Technology, like any living species, evolves over time and either thrives or becomes extinct. Technology companies follow the same pattern, and as evidenced over the last few years, more companies tend to go the way of the dodo than emerge as the fittest of their breed. While several companies are currently fighting to stay alive in the portals market, SAP Portals Inc. seems to have grown a figurative fin or an extra set of teeth to pull through another round of extinction.
According to Gene Pfifer, an analyst at Gartner Group in Dallas, the SAP Enterprise Portals story is a positive one in a confusing market.
“The portals space is still a mess – it’s way too overcrowded,” Pfifer said. “There’s been a major split of power. Peer players had a lot of momentum a few years ago, but now there’s been a major shift to the 800-pound gorillas. SAP Portals is a big 800-pound gorilla.”
Part of the reason for this shift is that, after the dot-bomb, customers are looking for a security that they can’t find in start up companies, according to Gordon Townley, vice-president of field operations in Canada for SAP Portals. This is evidenced in the growth of the Canadian office, which opened in June 2001.
“The Canadian market is the fastest growing market for portals, and we’re very proud of that,” Townley said. “We’ve had a great time trying to keep up with demand. Once Canadians find a good idea, they really latch on to it. Some of the risk was taken out of the SAP Portals concept because SAP has such a strong heritage and customers want to deal with long-term players.”
SAP Portals offers enterprise portal solutions, value-added content offerings, business intelligence applications and professional services. The Enterprise Portal Solution consists of the Enterprise Information Portal, the Enterprise Collaboration Portal and the Enterprise Unification Portal.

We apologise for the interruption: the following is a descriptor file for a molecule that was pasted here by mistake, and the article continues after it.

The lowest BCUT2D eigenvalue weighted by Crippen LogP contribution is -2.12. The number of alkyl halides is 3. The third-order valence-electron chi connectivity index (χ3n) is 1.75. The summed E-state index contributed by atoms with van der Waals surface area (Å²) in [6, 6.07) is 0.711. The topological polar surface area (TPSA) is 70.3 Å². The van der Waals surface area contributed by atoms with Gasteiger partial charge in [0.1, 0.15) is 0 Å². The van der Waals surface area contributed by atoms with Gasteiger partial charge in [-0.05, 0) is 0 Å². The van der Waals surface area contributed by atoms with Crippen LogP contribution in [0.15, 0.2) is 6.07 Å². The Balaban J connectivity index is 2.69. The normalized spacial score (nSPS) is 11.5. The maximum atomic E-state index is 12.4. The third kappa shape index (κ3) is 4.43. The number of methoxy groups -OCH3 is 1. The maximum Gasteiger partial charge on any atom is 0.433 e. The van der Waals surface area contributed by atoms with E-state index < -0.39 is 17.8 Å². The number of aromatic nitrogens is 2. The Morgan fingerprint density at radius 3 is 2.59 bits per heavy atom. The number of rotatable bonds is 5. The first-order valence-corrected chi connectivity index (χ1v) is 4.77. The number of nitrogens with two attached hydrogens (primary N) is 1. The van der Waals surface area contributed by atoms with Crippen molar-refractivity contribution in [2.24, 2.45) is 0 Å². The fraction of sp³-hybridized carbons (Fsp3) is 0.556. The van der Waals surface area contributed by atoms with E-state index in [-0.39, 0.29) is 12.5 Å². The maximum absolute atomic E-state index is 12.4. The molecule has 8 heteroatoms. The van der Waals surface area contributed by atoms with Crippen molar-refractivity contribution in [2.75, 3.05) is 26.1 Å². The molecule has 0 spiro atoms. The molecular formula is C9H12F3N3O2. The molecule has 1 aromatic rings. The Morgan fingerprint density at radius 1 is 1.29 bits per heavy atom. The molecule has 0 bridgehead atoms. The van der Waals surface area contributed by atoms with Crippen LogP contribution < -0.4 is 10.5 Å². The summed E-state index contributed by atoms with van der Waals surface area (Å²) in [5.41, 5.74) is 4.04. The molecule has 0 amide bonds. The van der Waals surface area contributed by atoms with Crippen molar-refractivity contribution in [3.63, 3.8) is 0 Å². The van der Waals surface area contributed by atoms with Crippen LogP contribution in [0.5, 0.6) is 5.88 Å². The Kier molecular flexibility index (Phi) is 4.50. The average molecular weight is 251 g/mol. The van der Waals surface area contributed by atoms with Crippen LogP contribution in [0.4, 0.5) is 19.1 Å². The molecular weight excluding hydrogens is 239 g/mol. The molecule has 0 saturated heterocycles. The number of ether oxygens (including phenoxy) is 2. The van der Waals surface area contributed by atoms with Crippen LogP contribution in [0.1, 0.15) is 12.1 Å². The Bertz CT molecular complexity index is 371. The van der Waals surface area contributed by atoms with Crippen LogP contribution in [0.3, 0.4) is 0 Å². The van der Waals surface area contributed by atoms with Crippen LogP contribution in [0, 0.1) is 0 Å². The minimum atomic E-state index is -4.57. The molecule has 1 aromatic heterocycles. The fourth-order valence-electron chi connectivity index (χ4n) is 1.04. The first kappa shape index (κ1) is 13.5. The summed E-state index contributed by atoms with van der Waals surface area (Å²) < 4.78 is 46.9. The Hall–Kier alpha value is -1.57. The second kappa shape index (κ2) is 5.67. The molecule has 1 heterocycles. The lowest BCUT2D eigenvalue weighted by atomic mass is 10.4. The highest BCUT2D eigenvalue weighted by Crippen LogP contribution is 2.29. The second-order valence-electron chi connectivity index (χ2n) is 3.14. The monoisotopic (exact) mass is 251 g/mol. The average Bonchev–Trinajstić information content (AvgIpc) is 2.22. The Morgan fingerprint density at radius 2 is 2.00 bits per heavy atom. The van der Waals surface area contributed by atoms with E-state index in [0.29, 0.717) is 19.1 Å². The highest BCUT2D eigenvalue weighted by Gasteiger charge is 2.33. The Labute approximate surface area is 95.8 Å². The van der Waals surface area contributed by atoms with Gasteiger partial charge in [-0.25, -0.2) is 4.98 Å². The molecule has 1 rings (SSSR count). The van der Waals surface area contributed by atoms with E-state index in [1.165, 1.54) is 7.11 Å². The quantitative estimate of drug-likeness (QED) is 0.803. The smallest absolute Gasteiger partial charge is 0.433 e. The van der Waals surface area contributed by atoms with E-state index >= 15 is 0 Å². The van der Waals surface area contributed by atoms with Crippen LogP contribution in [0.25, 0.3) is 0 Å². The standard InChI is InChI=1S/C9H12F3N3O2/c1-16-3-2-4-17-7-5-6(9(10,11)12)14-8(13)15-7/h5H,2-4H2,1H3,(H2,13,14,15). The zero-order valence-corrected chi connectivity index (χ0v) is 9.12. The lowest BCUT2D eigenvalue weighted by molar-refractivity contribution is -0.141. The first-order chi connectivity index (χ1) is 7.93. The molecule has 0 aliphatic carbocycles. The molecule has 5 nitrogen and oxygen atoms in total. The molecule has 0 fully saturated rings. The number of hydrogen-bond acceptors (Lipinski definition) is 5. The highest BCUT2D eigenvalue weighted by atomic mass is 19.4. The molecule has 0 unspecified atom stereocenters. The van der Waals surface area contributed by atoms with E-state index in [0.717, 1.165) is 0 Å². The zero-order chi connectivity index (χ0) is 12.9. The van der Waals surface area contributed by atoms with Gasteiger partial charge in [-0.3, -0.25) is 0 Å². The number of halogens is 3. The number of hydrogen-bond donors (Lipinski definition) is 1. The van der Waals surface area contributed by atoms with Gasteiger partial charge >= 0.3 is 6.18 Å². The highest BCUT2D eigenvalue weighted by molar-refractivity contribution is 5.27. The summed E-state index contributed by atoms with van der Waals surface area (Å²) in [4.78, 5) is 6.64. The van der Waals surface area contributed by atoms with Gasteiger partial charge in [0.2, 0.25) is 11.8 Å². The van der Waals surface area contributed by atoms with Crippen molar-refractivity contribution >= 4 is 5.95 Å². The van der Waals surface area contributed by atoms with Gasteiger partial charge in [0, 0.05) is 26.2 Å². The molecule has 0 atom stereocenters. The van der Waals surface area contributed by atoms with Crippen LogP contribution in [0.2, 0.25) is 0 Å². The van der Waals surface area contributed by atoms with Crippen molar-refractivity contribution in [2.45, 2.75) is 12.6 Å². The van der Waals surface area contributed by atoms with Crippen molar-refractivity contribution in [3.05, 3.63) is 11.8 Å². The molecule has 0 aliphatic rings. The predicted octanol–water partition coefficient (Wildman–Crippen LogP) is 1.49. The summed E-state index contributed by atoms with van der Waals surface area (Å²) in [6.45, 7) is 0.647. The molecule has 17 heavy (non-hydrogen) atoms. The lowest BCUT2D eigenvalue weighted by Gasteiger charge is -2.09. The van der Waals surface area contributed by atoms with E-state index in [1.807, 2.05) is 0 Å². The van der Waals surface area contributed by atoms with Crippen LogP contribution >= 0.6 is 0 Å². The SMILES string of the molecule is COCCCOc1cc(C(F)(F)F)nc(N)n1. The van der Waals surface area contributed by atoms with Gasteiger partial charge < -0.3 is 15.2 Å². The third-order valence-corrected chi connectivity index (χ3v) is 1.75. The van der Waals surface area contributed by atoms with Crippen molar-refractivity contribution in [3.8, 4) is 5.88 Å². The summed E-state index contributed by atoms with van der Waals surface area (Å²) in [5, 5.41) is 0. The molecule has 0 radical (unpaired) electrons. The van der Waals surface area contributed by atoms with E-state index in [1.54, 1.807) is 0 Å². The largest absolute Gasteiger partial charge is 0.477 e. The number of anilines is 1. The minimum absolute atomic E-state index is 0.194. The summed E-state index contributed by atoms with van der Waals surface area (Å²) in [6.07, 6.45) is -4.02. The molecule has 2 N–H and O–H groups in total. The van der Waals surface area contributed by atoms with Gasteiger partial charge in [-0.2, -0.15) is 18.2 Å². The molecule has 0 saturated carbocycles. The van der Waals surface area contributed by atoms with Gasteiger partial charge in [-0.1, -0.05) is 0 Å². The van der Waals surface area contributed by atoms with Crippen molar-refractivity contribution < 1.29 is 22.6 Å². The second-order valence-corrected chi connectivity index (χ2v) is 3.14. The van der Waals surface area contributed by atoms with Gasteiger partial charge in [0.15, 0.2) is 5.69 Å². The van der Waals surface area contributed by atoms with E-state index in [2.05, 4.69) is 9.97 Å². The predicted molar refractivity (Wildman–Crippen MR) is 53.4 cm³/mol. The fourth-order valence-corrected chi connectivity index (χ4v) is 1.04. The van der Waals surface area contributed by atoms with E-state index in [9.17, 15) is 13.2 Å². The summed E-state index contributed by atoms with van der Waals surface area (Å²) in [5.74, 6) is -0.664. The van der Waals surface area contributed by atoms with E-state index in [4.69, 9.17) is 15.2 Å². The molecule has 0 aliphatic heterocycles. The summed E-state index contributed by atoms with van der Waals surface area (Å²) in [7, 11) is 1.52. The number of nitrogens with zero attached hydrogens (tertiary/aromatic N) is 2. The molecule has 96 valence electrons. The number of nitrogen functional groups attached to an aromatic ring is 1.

Townley described a company’s information as a table with four legs, a company’s product as what’s resting on top of the table, and the portal solution as the table top.
“No matter what role I play in the ecosystem of a company – customer, employee, partner, executive – I want access to all four legs of the table,” Townley said, referring to the original information, structured information including core applications, unstructured information including content, and manipulated and extracted information.
Key features of SAP Portals’ technology include an open platform, Web content management, Internet security, a single sign-on and collaboration, which, according to Townley, opens the door for people who would like to take advantage of business intelligence tools. Additionally, users can configure SAP Portals’ products according to individual interests and needs.
Another key tool within the solution is SAP’s Drag&Relate technology, which allows users to create logical links between objects.
“It really changes the way you work. It not only enables the user to get more done, but usability goes up,” Townley said. “Drag&Relate is like a right mouse button on steroids.”
According to Steven Feindel, Halifax-based director of e-services for the province of Nova Scotia, the creation of his organization’s SAP portal has been satisfactory not only in terms of these kinds of bells and whistles, but also in terms of timing.
“On our initial prototype, we had the infrastructure up and running in a week, and the prototype finished in three days. The tech side can move very quickly,” he said.
Feindel admitted that the biggest challenge in implementing the province’s portal was not about the technology at all, but rather concerned change management.
Plans for the portal include client authentication, federated searching and vertical integration on a provincial, federal and municipal level.
“It’s gelling together very nicely,” Feindel said.
This is the sort of feedback that Townley’s been hearing a lot over the past several months.
“Our acceptance in the market has been great, and we’re working hard to continue to improve our position and our vision.”